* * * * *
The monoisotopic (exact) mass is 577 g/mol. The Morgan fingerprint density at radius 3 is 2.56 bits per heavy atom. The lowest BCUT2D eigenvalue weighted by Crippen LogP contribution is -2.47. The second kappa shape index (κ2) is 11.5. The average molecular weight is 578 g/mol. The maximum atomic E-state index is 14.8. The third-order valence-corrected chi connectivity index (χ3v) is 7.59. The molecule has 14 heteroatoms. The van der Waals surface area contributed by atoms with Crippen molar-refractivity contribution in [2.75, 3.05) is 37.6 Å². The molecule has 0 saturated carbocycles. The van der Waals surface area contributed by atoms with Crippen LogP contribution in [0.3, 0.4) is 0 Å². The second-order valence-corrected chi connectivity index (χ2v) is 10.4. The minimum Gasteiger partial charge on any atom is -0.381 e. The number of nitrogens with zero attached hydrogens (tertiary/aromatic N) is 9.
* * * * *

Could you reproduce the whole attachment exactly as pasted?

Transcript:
The monoisotopic (exact) mass is 577 g/mol. The Morgan fingerprint density at radius 3 is 2.56 bits per heavy atom. The lowest BCUT2D eigenvalue weighted by Crippen LogP contribution is -2.47. The second kappa shape index (κ2) is 11.5. The average molecular weight is 578 g/mol. The maximum atomic E-state index is 14.8. The third-order valence-corrected chi connectivity index (χ3v) is 7.59. The molecule has 14 heteroatoms. The van der Waals surface area contributed by atoms with Crippen molar-refractivity contribution in [2.75, 3.05) is 37.6 Å². The molecule has 0 saturated carbocycles. The van der Waals surface area contributed by atoms with Crippen LogP contribution in [0.3, 0.4) is 0 Å². The second-order valence-corrected chi connectivity index (χ2v) is 10.4. The minimum Gasteiger partial charge on any atom is -0.381 e. The number of nitrogens with zero attached hydrogens (tertiary/aromatic N) is 9.